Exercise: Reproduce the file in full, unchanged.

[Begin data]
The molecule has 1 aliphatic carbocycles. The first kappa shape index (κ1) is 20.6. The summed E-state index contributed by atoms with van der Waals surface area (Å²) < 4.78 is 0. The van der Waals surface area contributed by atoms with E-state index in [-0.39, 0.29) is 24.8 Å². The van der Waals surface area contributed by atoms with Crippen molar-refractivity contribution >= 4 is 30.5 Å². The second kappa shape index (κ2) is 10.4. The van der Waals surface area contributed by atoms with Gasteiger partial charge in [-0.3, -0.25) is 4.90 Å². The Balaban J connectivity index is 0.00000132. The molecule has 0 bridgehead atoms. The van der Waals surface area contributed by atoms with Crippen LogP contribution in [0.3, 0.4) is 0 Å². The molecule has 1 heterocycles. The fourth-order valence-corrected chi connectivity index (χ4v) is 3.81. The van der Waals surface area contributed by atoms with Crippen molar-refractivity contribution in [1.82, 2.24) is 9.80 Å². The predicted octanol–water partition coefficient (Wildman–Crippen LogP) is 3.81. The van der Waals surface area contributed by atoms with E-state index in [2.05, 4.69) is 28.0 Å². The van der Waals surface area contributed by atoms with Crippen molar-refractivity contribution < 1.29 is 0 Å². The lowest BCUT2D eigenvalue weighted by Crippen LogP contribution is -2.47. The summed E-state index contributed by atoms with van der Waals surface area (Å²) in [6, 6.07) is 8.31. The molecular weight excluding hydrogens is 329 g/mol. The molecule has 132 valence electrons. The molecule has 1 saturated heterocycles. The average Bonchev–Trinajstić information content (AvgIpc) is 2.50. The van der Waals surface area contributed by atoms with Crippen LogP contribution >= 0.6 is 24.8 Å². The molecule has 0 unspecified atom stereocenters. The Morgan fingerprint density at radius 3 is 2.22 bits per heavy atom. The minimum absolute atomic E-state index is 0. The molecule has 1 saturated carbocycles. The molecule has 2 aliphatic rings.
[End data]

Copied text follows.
The molecule has 1 aliphatic carbocycles. The first kappa shape index (κ1) is 20.6. The summed E-state index contributed by atoms with van der Waals surface area (Å²) < 4.78 is 0. The van der Waals surface area contributed by atoms with E-state index in [-0.39, 0.29) is 24.8 Å². The van der Waals surface area contributed by atoms with Crippen molar-refractivity contribution >= 4 is 30.5 Å². The second kappa shape index (κ2) is 10.4. The van der Waals surface area contributed by atoms with Gasteiger partial charge in [-0.3, -0.25) is 4.90 Å². The Balaban J connectivity index is 0.00000132. The molecule has 0 bridgehead atoms. The van der Waals surface area contributed by atoms with Crippen LogP contribution in [0.3, 0.4) is 0 Å². The molecule has 1 heterocycles. The fourth-order valence-corrected chi connectivity index (χ4v) is 3.81. The van der Waals surface area contributed by atoms with Crippen molar-refractivity contribution in [1.82, 2.24) is 9.80 Å². The predicted octanol–water partition coefficient (Wildman–Crippen LogP) is 3.81. The van der Waals surface area contributed by atoms with E-state index in [2.05, 4.69) is 28.0 Å². The van der Waals surface area contributed by atoms with Crippen molar-refractivity contribution < 1.29 is 0 Å². The lowest BCUT2D eigenvalue weighted by Crippen LogP contribution is -2.47. The summed E-state index contributed by atoms with van der Waals surface area (Å²) in [6, 6.07) is 8.31. The molecular weight excluding hydrogens is 329 g/mol. The molecule has 132 valence electrons. The molecule has 1 saturated heterocycles. The average Bonchev–Trinajstić information content (AvgIpc) is 2.50. The van der Waals surface area contributed by atoms with Crippen LogP contribution >= 0.6 is 24.8 Å². The molecule has 0 unspecified atom stereocenters. The Morgan fingerprint density at radius 3 is 2.22 bits per heavy atom. The minimum absolute atomic E-state index is 0. The molecule has 1 saturated carbocycles. The molecule has 2 aliphatic rings.